News
Print PDF

Practice Areas

North Korea Sanctions Regulations Updated, Reissued

Friday, March 02, 2018
Sandler, Travis & Rosenberg Trade Report

The Treasury Department’s Office of Foreign Assets Control has issued a final rule that will, effective March 5, amend the North Korea Sanctions Regulations to (a) implement three recent executive orders, (b) reference the North Korea Sanctions and Policy Enhancement Act of 2016 and the Countering America’s Adversaries Through Sanctions Act, (c) incorporate several general licenses that have previously appeared only on OFAC’s website, (d) add several new general licenses, (e) add and expand provisions to issue a more comprehensive set of regulations that will provide further guidance to the public, and (f) update certain regulatory provisions and make other technical and conforming changes.

Due to the number of regulatory sections being updated or added, OFAC is reissuing the NKSR in their entirety. OFAC is also publishing new and updated North Korea-related FAQs to provide further information.

Pursuant to the authorities listed above, all property and interests in property of the government of North Korea and the Workers’ Party of Korea are blocked. U.S. persons are generally prohibited from engaging in transactions with these entities without OFAC authorization and must block property or interests in property that are in, or come within, the U.S. or the possession of a U.S. person.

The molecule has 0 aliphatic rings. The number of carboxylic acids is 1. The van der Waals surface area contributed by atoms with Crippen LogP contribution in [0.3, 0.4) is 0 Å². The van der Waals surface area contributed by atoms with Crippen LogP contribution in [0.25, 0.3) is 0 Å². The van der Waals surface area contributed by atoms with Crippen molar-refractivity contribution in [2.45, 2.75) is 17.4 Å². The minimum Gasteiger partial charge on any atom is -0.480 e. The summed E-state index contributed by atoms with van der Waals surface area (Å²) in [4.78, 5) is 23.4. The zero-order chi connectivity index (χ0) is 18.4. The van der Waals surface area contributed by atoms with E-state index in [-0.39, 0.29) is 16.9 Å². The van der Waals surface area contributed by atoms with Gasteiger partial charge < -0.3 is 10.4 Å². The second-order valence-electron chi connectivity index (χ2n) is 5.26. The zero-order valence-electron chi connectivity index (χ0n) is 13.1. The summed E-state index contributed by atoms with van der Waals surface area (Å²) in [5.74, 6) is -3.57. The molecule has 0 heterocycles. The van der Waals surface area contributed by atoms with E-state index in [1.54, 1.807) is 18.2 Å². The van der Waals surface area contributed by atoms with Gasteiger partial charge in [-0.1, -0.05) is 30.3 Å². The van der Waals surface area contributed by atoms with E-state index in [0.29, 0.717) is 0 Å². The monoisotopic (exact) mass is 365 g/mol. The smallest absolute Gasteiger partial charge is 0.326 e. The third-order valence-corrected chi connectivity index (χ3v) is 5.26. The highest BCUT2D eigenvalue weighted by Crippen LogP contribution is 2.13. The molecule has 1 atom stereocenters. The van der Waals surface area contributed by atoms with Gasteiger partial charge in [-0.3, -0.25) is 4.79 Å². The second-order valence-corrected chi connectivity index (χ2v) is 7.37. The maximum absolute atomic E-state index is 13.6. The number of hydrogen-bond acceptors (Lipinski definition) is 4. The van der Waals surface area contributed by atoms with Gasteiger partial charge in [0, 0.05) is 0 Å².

All U.S. persons must comply with the NKSR, including all U.S. citizens and permanent resident aliens regardless of where they are located, all individuals and entities within the U.S., and all U.S.-incorporated entities and their foreign branches. Furthermore, all transactions within the U.S., including all financial transactions that transit the U.S. financial system, must comply with OFAC regulations.  

Each violation of the NKSR is subject to a civil monetary penalty of up to the greater of the statutory maximum under the International Emergency Economic Powers Act ($289,238 as of March 1, 2018) or twice the value of the underlying transaction. Criminal penalties can reach $1 million and 20 years’ imprisonment per violation.

To get news like this in your inbox daily, subscribe to the Sandler, Travis & Rosenberg Trade Report.

Customs & International Headlines